A Framework for Context-Aware Services Using
Mehran Najafi, Kamran Sartipi
Department of Computing and Software, McMaster University, Hamilton, Ontario, L8S 4K1, Canada
Abstract— In order to call a context-aware service, a service
requester has to reveal his contextual information to a service
provider or a context manager, which may jeopardize his privacy
and security. Moreover, if the client's context changes over time, a
context-aware web service must be called frequently with the
updated context values. In this paper, we propose a service
customizer agent at the client's side and a service provider that
generates general service responses and service customization
knowledge. The customizer agent uses the knowledge to
personalize the general service response based on the client's
context. In addition to offering innovative context-aware services,
the proposed approach improves the privacy and security features of
Keywords: Service-Oriented Architecture (SOA); Context-
Aware Services; Software Agent; Knowledge Management;
Service-Oriented Architecture (SOA)  is a high-level
architectural blueprints for enterprise systems. SOA based
architectures focus on dividing the enterprise application
layer, where its components (as services) have a direct
relationship with the business functionality of the enterprise.
Web service, which is based on message-exchange, is the
most widely adopted SOA technology.
In service provisioning, context  refers to any
information that can be used to characterize the situation of a
service requester or provider such as client’s identity,
location, and resources, as well as service time. Context-
aware services  are services that can adapt the provided
results to changing context information. Since mobile
devices (such as PDA and cell phones) have become more
powerful, it is extremely important to include user’s context
in the service provisioning. Moreover, clients would like
having personalized services such as adviser services that
take client information and give proper advice.
Traditional context-aware frameworks include a context
manager component that acquires contextual information
from the service requesters and provides them to the service
providers. Then, in order to receive personalized services, a
service client has to reveal his context. Traditional
concept that provides
approaches have several limitations to develop context-aware
services such as follows.
When a client’s context is modified, a context-aware
service must be called with the updated contextual
information. Then, if the context is changing
continuously (such as location), the service must be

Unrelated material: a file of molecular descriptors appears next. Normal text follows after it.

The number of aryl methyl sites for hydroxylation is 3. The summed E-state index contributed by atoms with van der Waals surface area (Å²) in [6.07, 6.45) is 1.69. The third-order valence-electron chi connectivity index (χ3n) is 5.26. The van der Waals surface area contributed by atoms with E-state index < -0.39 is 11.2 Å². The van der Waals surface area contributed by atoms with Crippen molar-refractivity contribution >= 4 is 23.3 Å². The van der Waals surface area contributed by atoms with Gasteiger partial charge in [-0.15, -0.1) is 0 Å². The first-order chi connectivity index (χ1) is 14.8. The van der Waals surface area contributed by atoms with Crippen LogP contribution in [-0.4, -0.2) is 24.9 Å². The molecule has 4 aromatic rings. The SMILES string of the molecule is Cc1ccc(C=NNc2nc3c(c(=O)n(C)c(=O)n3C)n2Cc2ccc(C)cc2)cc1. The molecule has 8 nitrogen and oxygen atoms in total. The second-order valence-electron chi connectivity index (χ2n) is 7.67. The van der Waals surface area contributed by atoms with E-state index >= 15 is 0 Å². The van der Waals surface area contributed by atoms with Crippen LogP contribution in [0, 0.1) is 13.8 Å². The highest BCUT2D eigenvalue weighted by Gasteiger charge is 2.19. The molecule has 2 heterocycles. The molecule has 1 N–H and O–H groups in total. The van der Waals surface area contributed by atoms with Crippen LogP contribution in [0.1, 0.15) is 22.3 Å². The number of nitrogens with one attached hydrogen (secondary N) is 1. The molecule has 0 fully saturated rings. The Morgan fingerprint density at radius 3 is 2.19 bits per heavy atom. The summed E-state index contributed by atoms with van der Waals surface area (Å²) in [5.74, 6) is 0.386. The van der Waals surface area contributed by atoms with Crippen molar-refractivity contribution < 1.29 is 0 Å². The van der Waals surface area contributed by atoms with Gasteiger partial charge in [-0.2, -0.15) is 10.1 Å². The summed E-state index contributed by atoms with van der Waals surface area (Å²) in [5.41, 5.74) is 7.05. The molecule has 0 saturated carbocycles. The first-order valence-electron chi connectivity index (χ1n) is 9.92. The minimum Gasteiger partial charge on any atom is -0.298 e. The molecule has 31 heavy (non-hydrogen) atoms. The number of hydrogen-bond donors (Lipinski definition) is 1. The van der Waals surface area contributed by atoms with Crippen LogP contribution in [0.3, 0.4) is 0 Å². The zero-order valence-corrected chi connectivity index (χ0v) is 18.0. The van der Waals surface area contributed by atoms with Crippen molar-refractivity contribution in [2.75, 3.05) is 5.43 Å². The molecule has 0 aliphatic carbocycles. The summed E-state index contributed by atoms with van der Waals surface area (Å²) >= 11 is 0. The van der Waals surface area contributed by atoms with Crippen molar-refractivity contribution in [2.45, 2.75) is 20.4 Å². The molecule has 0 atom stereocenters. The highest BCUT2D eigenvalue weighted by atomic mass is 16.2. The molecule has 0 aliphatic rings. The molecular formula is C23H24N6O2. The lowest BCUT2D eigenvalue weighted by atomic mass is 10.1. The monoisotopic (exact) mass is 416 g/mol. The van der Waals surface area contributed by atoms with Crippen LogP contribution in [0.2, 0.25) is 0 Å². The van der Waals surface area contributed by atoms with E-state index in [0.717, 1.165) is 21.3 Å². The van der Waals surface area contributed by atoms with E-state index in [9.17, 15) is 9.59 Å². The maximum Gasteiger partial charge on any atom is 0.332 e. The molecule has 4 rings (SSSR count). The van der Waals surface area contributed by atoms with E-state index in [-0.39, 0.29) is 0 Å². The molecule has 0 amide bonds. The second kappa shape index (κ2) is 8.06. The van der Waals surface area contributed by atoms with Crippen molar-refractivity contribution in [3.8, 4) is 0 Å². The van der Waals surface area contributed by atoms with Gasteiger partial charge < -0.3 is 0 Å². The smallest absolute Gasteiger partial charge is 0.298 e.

called several times that increases the network traffic as
well as the cost of using the service.
If a client’s context is sensitive or confidential (e.g.,
client’s personal information), sending them to a
context manager (or a service provider) may violate
user’s privacy and security.
When the requested contextual information is large,
sending them to a context manager requires large
Therefore, if a client does not want to (or can not) send his
contextual information, the traditional approaches fail. To deal
with this limitation, we propose a framework that allows clients
to keep their context local and still receive personalized
services. In this framework, there is a customizer agent at the
client’s side that has access to the client’s contexts and
customizes service responses based on them. In order to
employ the service customizer, a service provider needs to
generate general service responses as well as customization
The organization of this paper is as follows. Previous work
is discussed in Section 2. The proposed framework and its
details are discussed in Section 3. A case study in the business
domain is explained in Section 4. Finally, conclusions and
future work are discussed in Section 5.
II. PREVIOUS WORK
A generic architecture for context-aware services is
introduced in  (Figure 1). The specified architecture has four
layers as follows. Physical entities layer includes a set of
sensors and input devices to capture the context from the
environment. Then, it classifies this information to allow the
services to request context information. Finally, the context
management layer stores the classified context in a database.
The service-provisioning layer is responsible for the service
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